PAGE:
Pat Nourse found good times, ace value and great booze at Kingdom of Rice for Gourmet Traveller. "Take prahok ktis, a gooey mixture of minced pork and fermented fish paste, coarse in texture and studded with pea eggplant. Served with raw snake beans, crinkle-cut carrot, cucumber, green tomato and apple eggplant, to the eye it resembles the incendiary Thai nam prik relishes. But on the palate it's gentle and coconut-creamy in its comforts rather than fiery – more like the lesser-seen lon dishes of central plains Thailand. I would happily eat it with everything on the menu. For a fresher, brighter opening option, svay kchey, wedges of green mango with chilli salt, can't be beat."
Anthony Huckstep reviewed new pizzeria Bella Brutta for delicious. which is headed by Luke Powell and backed by hospitality heavyweights Elvis Abrahanowicz, Sarah Doyle and Joe Valore. "Armed with his own smallgoods, he’s slinging flavoursome discs with front-of-house whiz and partner Tania Houghton.... But it’s not just about the pizza. The wine list is a ripping representation of what to drink right now, the cocktails are cracking and the antipasti A-grade. Turkish peppers are roasted and served on romesco. Basil and shaved green tomatoes top stracciatella, while celery, sunflower seeds, celtuce and pecorino make for one of the best salads in town, and the freshly made bombolone (cream-filled doughnuts) could well be Sydney’s finest too." (4/5)
Terry Durack also found a happy mix of South East Asian influences on the menu at Chubby Cheeks in Paddington for SMH Good Food. “Classic dishes hide behind dumbed-down titles – "seared Hokkaido scallop betel leaf" channels Thai miang kum, and Vietnam's banh xeo becomes "crispy turmeric rice crepe" ($22). The paper-thin pancake is folded over a crumble of minced pork, prawn and bean shoots, along with spanking-fresh herbs and lettuce leaves and a dipping bowl of ar-jard, that light, spicy rice vinegar sauce that makes everything taste better.” (14/20)
John Lethlean takes The Australian readers on a journey through a meal at “Italian to its bones” Bistecca in Sydney – and the stringent rules around it. “I love Italy and its restaurants but the steak at this singular Sydney restaurant, Black Angus from the Riverina, and the way it is cooked over oak embers, charcoal and olive wood is, objectively, a far better result… At the hearth, a chef will shuffle embers and with a cocktail of flame, smoke and radiant heat, your steak will be grilled… sirloin on one side of the bone and fillet the other… medium rare unless you request otherwise; the meat will have some crust and residual char from the flames while the muscle, sliced from the bone, will be firm but juicy and very tasty.” (4/5)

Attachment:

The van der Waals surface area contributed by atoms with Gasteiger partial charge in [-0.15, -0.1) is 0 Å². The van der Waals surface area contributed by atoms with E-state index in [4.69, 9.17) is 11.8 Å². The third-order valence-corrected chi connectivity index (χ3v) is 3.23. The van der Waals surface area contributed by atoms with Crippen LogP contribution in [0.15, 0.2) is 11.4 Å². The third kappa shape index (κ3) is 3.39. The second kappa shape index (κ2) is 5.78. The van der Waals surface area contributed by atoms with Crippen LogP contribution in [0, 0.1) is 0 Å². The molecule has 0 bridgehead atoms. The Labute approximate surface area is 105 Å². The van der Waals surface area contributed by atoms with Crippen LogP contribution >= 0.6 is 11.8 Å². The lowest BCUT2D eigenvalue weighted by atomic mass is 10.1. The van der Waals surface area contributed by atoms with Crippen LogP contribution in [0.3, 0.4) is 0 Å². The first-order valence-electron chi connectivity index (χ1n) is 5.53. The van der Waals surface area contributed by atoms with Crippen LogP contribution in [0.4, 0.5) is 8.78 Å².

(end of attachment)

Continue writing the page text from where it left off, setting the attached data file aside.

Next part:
Gemima Cody found there's a market for overindulgent and instagrammable food at Cheeks for The Age Good Food. "Every one of them [dishes] is a week at the gym on a plate and a gallon of water or beer on the side. A solid inch of cured bacon topped with a lacy fried egg might be a special. Dry-aged duck, cleaved into snappy-skinned sections, is pink fleshed but paired with smoked hoisin and leeks that seem to add more salt than contrast." (13/20)
Jessi Singh brings a splash of Bollywood glamour and his "unauthentic Indian" food to Don’t Tell Aunty in Surry Hills. Good Food
Three Blue Ducks crew add a touch of madness to Byron Bay with Locura. Good Food
The bistros and wine bars taking over Paris. Good Food
Lucky Peach co-founder Peter Meehan to (sort of) fill the gap left by Jonathan Gold at the LA Times. Grub Street
Tourism Australia’s latest ad invites travellers to the real set of Australia. Travel Weekly
Meet David Zilber, Noma's maestro of fermentation. Grub Street
The Tokyo eatery serving one dish, one wine and one soundtrack. Traveller
The Cru is reading...
In My Bloodby Bo Bech, acclaimed chef at Geist in Copenhagen. Part memoir, part contemporary autobiography,In My Bloodis described byFood and Wine Gazetteas “an original collaboration of images and ideas that go beyond the kitchen shelf and bypasses a world saturated with coffee table cookbooks. It’s innate style assures it a place in any Art Book collection.” It’s available in Australia exclusively fromBooks for Cooks.